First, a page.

4 things developers really wish every marketer understood
Contributor Josh Aberant shares the good, the bad and the ugly of developers’ marketing experiences.
The challenges (and myths) of marketing to developers can feel boundless at times. Indeed, the apparent chasm between marketers and our technical customers can be daunting — and the stereotypes sometimes run both ways. But the remedy is a deceptively simple one: empathy.
We’re hearing a lot about empathy (or the lack of it) in popular and political culture today. At heart, it’s about listening to another person tell you their experience. It’s about listening to someone else’s point of view — without interjecting your own.
So rather than blathering on with my opinion about what developers should want from marketers, I thought it might be better to let some of the developers with whom I work tell me in their own words about their marketing experiences: the good, the bad and the ugly.
When I asked in our internal and developer community Slack channels, I wasn’t disappointed. Here’s some of what I heard.
I am not your nerd
The first response I received when I asked what marketers should know about developers was very personal:
“I’m not a stereotype. I’m social, pretty well-adjusted, and don’t respond only to Star Wars memes.”
Just like software user personas, buyer personas have their place. They can help focus efforts and messages and remind us that we’re marketing to humans, not rows in a leads database. But to be honest, I’m not a huge fan. For a practice that’s intended to create empathy for our customers, it often doesn’t work that way.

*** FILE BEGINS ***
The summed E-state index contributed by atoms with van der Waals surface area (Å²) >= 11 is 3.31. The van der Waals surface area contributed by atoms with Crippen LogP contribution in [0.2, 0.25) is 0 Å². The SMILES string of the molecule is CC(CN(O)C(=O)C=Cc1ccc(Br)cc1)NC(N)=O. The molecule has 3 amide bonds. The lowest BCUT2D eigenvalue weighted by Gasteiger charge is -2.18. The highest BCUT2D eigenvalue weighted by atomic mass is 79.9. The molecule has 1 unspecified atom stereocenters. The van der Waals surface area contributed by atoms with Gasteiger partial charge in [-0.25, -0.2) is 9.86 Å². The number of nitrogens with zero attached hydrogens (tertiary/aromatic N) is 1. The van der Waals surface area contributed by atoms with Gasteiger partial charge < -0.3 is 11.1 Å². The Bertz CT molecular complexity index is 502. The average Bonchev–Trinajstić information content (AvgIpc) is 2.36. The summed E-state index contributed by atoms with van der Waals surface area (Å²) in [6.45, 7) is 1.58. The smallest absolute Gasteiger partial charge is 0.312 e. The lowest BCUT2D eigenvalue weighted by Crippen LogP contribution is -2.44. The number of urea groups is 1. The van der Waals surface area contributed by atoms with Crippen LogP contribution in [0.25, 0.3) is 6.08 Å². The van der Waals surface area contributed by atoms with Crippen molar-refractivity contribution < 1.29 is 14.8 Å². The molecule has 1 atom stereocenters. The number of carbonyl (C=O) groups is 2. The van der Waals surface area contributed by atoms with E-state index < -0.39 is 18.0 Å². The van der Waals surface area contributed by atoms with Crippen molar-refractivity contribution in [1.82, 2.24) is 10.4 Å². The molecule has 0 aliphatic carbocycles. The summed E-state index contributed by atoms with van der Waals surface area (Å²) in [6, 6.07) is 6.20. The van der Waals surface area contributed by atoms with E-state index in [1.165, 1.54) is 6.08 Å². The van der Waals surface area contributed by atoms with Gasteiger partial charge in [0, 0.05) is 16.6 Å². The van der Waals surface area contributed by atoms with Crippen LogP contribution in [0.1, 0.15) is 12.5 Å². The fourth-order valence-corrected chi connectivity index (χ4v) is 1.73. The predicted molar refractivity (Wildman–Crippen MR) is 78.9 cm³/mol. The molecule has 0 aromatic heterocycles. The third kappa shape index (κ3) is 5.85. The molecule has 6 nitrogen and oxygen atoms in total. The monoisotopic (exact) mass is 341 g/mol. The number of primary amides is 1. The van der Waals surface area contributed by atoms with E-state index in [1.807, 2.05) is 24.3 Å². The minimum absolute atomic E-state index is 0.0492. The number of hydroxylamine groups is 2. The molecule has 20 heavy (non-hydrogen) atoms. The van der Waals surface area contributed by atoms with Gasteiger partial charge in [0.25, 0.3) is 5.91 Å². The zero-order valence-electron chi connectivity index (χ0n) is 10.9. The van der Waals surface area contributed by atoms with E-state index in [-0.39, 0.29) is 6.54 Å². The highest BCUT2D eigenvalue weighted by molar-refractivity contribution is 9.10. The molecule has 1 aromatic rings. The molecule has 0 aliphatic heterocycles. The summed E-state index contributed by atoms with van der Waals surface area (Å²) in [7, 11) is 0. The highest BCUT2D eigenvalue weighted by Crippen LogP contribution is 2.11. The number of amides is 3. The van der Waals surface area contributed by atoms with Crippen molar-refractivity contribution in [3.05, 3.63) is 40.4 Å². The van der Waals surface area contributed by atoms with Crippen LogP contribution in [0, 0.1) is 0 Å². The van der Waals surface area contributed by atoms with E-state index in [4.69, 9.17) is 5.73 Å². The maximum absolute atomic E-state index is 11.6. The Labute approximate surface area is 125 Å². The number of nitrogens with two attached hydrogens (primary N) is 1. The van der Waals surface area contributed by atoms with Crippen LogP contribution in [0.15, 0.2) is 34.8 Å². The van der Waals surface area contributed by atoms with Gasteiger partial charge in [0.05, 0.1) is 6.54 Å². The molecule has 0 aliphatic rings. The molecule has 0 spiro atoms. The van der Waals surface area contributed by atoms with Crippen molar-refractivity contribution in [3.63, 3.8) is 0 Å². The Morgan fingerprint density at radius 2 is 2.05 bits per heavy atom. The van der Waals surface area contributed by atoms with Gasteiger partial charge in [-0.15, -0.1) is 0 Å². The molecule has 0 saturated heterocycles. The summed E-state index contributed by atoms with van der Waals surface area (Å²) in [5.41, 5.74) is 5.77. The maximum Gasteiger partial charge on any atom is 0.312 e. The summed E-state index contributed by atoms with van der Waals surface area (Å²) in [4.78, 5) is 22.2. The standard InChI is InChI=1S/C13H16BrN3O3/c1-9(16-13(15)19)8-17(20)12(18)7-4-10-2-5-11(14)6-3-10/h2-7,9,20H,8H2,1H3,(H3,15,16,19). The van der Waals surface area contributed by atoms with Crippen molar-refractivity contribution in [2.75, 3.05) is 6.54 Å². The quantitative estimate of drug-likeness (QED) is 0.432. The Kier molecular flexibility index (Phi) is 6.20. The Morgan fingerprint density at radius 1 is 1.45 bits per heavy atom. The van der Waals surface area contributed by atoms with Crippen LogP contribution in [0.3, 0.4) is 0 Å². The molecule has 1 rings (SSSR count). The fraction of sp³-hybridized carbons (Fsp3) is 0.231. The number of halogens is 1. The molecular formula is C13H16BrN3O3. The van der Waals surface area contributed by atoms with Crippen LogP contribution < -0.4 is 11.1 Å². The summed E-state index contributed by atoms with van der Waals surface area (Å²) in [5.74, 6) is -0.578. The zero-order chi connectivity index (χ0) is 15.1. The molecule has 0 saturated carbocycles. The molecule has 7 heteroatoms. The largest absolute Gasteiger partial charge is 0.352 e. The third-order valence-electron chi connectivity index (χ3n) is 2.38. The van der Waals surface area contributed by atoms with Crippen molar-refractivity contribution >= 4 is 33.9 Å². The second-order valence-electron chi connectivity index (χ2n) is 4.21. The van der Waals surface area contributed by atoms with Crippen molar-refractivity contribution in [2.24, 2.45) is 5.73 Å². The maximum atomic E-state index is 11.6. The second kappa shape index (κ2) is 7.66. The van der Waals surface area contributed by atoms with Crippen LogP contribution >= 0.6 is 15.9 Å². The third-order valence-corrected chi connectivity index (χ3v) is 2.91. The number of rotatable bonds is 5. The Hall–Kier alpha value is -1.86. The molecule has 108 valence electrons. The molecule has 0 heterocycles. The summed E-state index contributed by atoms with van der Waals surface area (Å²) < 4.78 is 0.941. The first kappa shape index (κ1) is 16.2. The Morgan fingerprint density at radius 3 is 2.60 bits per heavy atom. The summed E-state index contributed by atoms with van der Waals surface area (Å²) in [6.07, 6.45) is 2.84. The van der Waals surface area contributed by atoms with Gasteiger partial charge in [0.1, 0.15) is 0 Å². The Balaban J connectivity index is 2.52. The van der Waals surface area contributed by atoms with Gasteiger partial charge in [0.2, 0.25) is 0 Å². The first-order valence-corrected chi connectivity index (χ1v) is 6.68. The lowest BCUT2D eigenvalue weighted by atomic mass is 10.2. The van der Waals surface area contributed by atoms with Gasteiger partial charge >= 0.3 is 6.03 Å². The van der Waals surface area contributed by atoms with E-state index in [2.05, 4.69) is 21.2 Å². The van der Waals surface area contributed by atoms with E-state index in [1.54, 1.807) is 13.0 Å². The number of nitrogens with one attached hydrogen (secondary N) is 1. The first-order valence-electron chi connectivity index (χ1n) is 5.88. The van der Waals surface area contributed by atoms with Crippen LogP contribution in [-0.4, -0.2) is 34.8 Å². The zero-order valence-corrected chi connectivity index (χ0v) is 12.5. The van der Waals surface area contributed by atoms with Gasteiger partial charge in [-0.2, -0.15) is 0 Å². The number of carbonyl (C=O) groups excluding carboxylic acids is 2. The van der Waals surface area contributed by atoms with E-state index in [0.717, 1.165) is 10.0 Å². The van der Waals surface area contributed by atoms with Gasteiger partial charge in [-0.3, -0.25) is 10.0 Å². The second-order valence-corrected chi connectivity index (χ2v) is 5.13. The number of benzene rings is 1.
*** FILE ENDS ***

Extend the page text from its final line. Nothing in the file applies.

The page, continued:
The reason is pretty simple: Most of us rush through that empathy-building exercise. We reduce personas to stereotypes. We use mental shorthand to project what we think our customer looks like, rather than… I dunno… asking and getting to know them.
So — “developer.” If you’re marketing software and services infrastructure, develops systems or development tools, you probably have defined a developer buyer persona somewhere in your marketing plans. Be honest: Is that guy (yes, guy) named Sheldon, a kinda geeky comic book fan, a gamer and a cola-guzzling introvert who doesn’t really enjoy the fresh air of outdoors?
Yeah. It’s time to retire the tired tropes of what a developer looks like.
These are not the memes you’re looking for
If you’re marketing to developers, I bet your Twitter feed has included its share of puns about the Force. And references to Azeroth. And perhaps a bit about Bash. Sure, fine, but what’s the thing developers wish marketers would stop doing?
“Pretending to ‘get’ certain ‘lingo’ and trying a little too hard with humor.”
We’ve all experienced the awkward feelings (or eye rolls) that come with not being quite in on the joke. Or when an outsider appropriates a subculture’s language. It doesn’t work, because it’s not authentic. And authenticity is a key part of empathetic communication — with developers, or anyone else.